Lethbridge Herald, The (Newspaper) - February 12, 1971, Lethbridge, Alberta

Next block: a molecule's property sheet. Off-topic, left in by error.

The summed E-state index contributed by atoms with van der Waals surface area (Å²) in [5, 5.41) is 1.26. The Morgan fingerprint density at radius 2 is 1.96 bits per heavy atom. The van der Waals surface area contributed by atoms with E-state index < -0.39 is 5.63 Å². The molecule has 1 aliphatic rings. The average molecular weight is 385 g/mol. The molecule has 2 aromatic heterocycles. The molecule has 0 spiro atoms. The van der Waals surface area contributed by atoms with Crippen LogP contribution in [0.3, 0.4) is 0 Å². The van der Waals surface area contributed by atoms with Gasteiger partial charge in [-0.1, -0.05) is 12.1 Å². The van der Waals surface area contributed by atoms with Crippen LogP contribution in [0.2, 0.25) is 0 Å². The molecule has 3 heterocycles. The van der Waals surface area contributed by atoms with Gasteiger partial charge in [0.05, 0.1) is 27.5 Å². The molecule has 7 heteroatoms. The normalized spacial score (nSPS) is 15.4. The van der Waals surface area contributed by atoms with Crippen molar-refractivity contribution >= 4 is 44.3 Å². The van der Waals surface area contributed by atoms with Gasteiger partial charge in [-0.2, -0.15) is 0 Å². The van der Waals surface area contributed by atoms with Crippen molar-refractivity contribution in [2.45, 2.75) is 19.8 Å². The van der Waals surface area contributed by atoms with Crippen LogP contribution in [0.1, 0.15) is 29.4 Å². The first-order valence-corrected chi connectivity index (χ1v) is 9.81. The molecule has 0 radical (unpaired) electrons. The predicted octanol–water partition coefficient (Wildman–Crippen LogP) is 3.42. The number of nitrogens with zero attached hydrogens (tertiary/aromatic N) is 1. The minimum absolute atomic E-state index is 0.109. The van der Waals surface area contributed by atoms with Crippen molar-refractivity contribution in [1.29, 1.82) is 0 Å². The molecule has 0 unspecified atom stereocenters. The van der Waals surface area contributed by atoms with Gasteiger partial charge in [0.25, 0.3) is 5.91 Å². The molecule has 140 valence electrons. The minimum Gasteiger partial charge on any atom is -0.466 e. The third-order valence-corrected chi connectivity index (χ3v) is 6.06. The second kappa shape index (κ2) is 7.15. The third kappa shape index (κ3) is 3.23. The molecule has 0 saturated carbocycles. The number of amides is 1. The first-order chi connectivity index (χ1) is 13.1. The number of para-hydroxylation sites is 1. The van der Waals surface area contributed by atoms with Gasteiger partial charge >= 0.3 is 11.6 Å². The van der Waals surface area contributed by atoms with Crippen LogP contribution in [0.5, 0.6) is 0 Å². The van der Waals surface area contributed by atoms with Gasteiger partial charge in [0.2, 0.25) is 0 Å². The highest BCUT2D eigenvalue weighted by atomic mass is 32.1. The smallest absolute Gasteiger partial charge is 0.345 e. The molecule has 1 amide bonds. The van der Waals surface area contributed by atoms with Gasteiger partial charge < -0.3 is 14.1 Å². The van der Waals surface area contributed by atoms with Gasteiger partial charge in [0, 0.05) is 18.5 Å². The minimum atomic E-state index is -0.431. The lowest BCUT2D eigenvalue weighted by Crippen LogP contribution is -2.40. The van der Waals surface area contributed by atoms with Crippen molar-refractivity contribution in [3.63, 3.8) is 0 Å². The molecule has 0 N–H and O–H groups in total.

Friday, February 12. Wl Wf lETMBUDOf HMAIB 17 More f self needed I Flowers and festivals jto boost tourism welcome Spring visitors do the selling job re-. In the Scilly No. 1 problem in developing J quired to bring a real tou_.'.---------------........, the northwestern i bonanza to this part of the con-1 available man. woman and sweepstakes ticket holders. The WHITEHORSE, Yukon The. ------0 developing j quired to bring a real tourist tain's Southwest tip, every i re-els and makes or breaks the HIGH LIVING STANDARD South Africans relax on one of the country's beautiful beeches near Cape Town White South Africans one of the highest standards of living in the world nnd take pride in the nation's breathtaking scenery. Two neiv luxury ships launched Rhine cruises voted tops ourism area of the continent is lack at according to Harvey )ryden, director of the Yukon's Department of Travel and In- ormation. Mr. Dryden made this ob- servation while addressing the recent inaugural dinner meet- ing of the year of the Fort St. John and District Chamber of at that Northern B.C. centre, Mile 49 of the Alas- ca Highway. "Sure, I know we all do a Jttle selling in our respective Dryden said. "Our com- munity may put out a folder on the tourist attractions of our area; our Chamber of Com- merce may operate a tourist information bureau during the summer months; and our Chamber office may dispatch tourist information mater i a 1 promptly and effic i e n 11 y to those tourist inquiries received by mail. "But while these activities are all fine and great in them- selves, they're not nearly enough to tap the full potential of the vast and lucrative mar- ket available to he went on. "For the most part, most of us sit idly by the side of the road waiting for the tourists to come to us. This simply is not good enough. "No matter what product you have to sell, you're not going to market very much if' you sit back and wait for the customer to come to your door. Those who have enjoyed Car- ibbean cruising or longer cruises to North Cape or the Mediterranean and therefore expect that cruise ships only sail the oceans will prob ably wonder why the writer doesn't take a refresher course in geo- graphy and navigation. But, in fact, inland cruising is being enjoyed by more and more peo- ple each year and cruising in the Rhine was voted as one of the top holiday attractions by travel writers in a recent poll. Travelling on the Rhine is not new. On the contrary, the Rhine has been used by Europeans for many centuries as a major means of travel and transpor- tation but -only relatively re- cently have ships been built -which cater to the standards of convenien ce and com fort de- manded by the sophisticated North American traveller. Holland River Line is a Dutch company which has recently launched two 200 passenger luxury ships which will begin cruising from Rotterdam and Strasbourg in May this year. The "HOLLAND EMERALD" and "HOLLAND PEARL" have been built after careful study of existing ships, which mainly ca- ter for the less demanding Eur- opean passenger, and incorpor- ate all the modern features de- manded by North Americans. These brand new ships are air- conditioned throughout, all ac- commodation is in outside ca- bins, which have private show- er and toilet and are equipped with radio and ship's telephone. The cabins are tastefully fin- ished as a living room by day and bedroom by night. "The "EMERALD" and "PEARL" are both one class ships so that passengers have the freedom of all four decks They can walch the Rhine go by from the luxury observation lounge, the club room or the two enclosed verandahs which all have panoramic windows so that no item of the everchang ing scene will be missed. On cruises from Rotterdam, which leave early in the morn- ing of every Saturday and ev- ery Tuesday; embarkation is on lie previous evening, the "EM- ERALD" and "PEARL" glide through typically Dutch coun- ryside past dykes, windmills and picturesque towns and vil- lages. In the afternoon the ships >ass through the impressive Suhr district of Germany and n the early evening arrive in Dusseldorf the pulsating capi- tal of Rhineland Westphalia where the first day's cruising finishes and passengers may enjoy the night life of this mod- ern city. The first stop on the second day is Cologne which has many reminders of its Roman and mediaeval past. Passengers have time to visit the famous cathedral before sailing on to the Federal capital of Bonn. The stopping place on the sec- ond night is Koblenz which is at the confluence of the Rhine and Moselle rivers. After Kob- lenz the scenery increases in grandeur as mountains, with mediaeval castles nestling on their peaks, rise steeply from the River. In this stretch of the Rhine is the famous Lorelei rock where, according to leg- end, a beautiful blonde maiden lured sailors on to the rocks. The afternoon stop is at ths charming spa town of Wiesba- den, from where an excursion can be taken to the ancient uni- versity town of Heidelberg and the famous Echwetzingen castle. In the evening the "EMER- ALD" and "PEARL" berth at Mannheim. For much of the way be- tween Mannheim and Stras- bourg, on the fourth day, the Rhine is the frontier between France and Germany and flows past the charming towns o: Speyer, Karlsruhe, Rastadt ant the more famous spa of Baden- Baden. In the afternoon the ships arrive at the ancient French city of Strasbourg with ts Gothic cathedral, dating rom 1272, and picturesque olc city centre known as "la pe- ite France." Strasbourg is the turn i n g point of the cruise where pas- sengers may disembark, if they wish. Many passengers embark in Strasbourg for the three day cruise to Rotterdam and then return to North America from Amsterdam international aif port. A restful ending to a Eur opean tour. tine-lit, all of us simply must) child is out, harvesting the an- work together. By all of us, 11 nual Spring blizzard of daffo- mean Northern British Calum- j dils. They'll be shipped by air bia and Alberta, the and sea for sale in the great Alaska and the Northwest Ter- ritories. cities of Britain. In London crosuses come out "We're all in this together- j the end of February, geographical boundaries mean I p k h j, little to the Dryden declared. Grand National, wildest horse race in the world, will come on Spring Alaska cruises being boohed Alaskan cruises starting as early as May 2 now are ready for booking. Average length is eight days. There will be 84 cruises out of Vancouver by West Line, Canadian National, Bergen Lane, Canadian Pacific and P and C line. to hunt deer, snow drops are past their prime by the second month. Soon cro- Isles, off Bri-; race that is always in the news-1 ceremonies at Stratford upon- Avon and April 29th will bring the first great meeting of fiat racing season, the New- market Spring Meeting, which April 3rd at Aintrce. near Liv-i includes the famous Gui- erpool and out of 30 or so in' neas and Guineas races, the steeplechase field, less than I jjay j Maypole dances, Mor- 10 are likely to survive al! the j rjs dancing and May fairs will hedges, ditches, barriers and i mark tlie spring 'festival. At hazards. padstow in sunny Cornwall, the With the beginning of April. old Hobby Horse will buck and e.vents llaP-' dance drum and 1 almost faster than they can music. e se cuses and daffodils are up in be counted. Ken and the Vale up i the woods and along roadsides j all over Britain. Not far behind Evesham will be pink and cruises Springtime in Europe is the destination of three P and 0 Lines' passenger ships sailing from Vancouver in March and April. Each trip, which includes Panama and Caribbean calls, takes about three weeks. The first sailing is March 5 aboard P and O's Oriana. Calls at Acapulco, Nas- sau, Port Everglades, Florida, and Bermuda are featured on the way to Lisbon, Cherbourg and Southampton. Oronsay departs in mid- March with one additional stop in Montego Bay. P and O's Canberra, one of the world's largest passenger ships, sails April 24 bound for San Francisco, Los Angeles, Aeapulco, Balboa, Cristobal, Montego Bay, Nassau, Port Everglades, Lisbon, Cherbourg and Southampton. In addition to the usual ship- board activities, each of the British cruise line ships offers added entertainment and a sel- ection of shore excursions along the way. strange race which takes place every year at Olney, Bucking- hamshire, 50 miles north west of London. There, young house- wives line up on March 5th with pancakes newly cooked in i frying pans and, on a given sig- nal, race to the church door. The winner will receive as a prize, a kiss from the verger! The Olney Pancake Race has been heard of even in Kansas, where at Liberty, local house- wives stage a similar race the same day. By March spring is in full cry. Field flowers have spread as far north as the Lake Dis- trict in Cumberland. Travellers turn aside many miles to see the displays of flowers 'flutter- ing and dancing in the breeze' about Buttermere, Gras mere and Rydal Water. The Daffodil Shows at Fal- mouth and Penzance are spec- tacular and even in Yorkshire, in the north of England, the flowers are blooming. The great Spring Flower Show will be held in the famous spa town of Harrogate April 22-24. Oxford and Cambridge grad- uates consider March 27, "Boat the premier event on the calendar this spring. On that day, racing eights from the two great universities will churn up the Thames from Putney to Mortlake, just outside London, in an ancient spring rivalry. A week later comes the horse and cherry blossom. Cottage comes a nowers wjj[ in gardens u Britain -aiake_ May R at Helson, Cornwall, the entire population turns out to dance in streets all day. But as always, the climactic event of Britain's pageant of spring is the Chelsea Flower Show. May 26-28, at the heart of artistic and Bohemian Lon- don. On the grounds of the Roy- al Hospital, built by Sir Chris- speare Festival Season at Strat- ford upon Avon will open in early April. April llth, the Eas- ter Parade will take place in London's Hyde Park. Also in April will come the topher Wren for old soldiers or first great horse show of the i the British army, tents, booths year at the Duke of Beaufort's I and outdoor gardens bring a great Gloucester estate at Bad- j dream of spring loveliness in minton. April 23, Shakespeare's I the world's greatest and most birthday will be observed with i famous flower show. New licence plate holders on sale in Alberta March 1 The Alberta Tourist Associa- tion represents the private sec- tor of the Tourist Industry in the province of Alberta, and in order to strengthen the tourist industry in the province, the Alberta Tourist Association has undertaken a province-wide promotional program the selling of licence plate holders. Many provinces and states have "licences and-or holders with slogans which advertise their province or state. The Al- berta Tourist Association sug- gests that by making these li- cence plate holders available, an opportunity would be given to Albertans to display pride in their province. The licence plate holders are four-colored enamelled metal, featuring the Alberta Tartan. the Alberta Rose and the Pro- vincial Flag. In featuring the Alberta Tar- tan, Alberta Rose and Provin- cial Flag, it is hoped to create an awareness of these provin- cial emblems in the minds of Albertans and visitors alike. The slogan "Make Every Day Safe Driving Day" featured on the lop of the holder is to en- courage people to drive safely while they are following this suggestion of the second slogan "Holiday Alberta." The licence plate holders will be on sale commencing March 1, for the nominal fee of per holder at all department of highways, Treasury Branches and Alberta Motor Assn. offices throughout the province. gonna getcha T llUUUU a LJ UlbLh LJULLh LMJULJUULraaa With a mid-winter Right now, you can get a special that's too free automatic transmission good to resist. on all specially-equipped So good, it's Furys and compact Scamps for a limited at participating time only! Plymouth Dealers. gotcha! Six new tours to Mexico offered CP Air's new tour program "Six Holiday Fiestas in Mex- ico" offers vacation seekers an opportunity to savor the va- riely of Mexico's numerous at- tractions and pleasures. Operated by UTL Holi day Dublin hotel rates bargain for traveller DUBLIN Dublin hotel rates are the fifth lowest of 36 world cities recently surveyed. The only cities where accom- modation cost less were Mos- cow, Belgrade, Madrid and Wellington, N.Z. This was revealed by F. X. Burke, director of the Irish Hotels' Federation, who said the survey showed that the Dublin rate was SH-40 U.S. for one night including continental breakfast. An evening out for four people cost cover- ing two aperitifs, two bottles of wine and a three-course meal and coffee in a fashion- able restaurant. In only two cities could it be had for less in Belgrade and New Delhi. Tours Ltd., the program fea- tures a variety of sightseeing trips through Mexico City, his- toric Aztec ruins and old colo- nial towns as well as days of i relaxation on Acapulco's beaches. i Ground costs for these park-1 ages range in price from U.S.; S127 to U.S. for double ho- tel accommodation, sightseeing and some meals. The return air fares to Mexico City are an additional from Vancouver i and Calgary, from Winni- j peg- i Tour extensions to such areas j as the Yucatan Peninsula, Mex- ico's Caribbean coast and Puer- to Vallarta are also available with each package at an addi- tional cost. Plymouth CHRYSLER Special courses far wine lovers For wine lovers, Germany's Hesse region puts on five-day courses April-October. There will be lectures in the morn- ings, wine-tasting parties in the afternoons. Cost: More In- formation from German Tour- ist Office, Box 417, Place Bona- venturc, Montreal J14. Plymouth dealers come through with your kind of deal!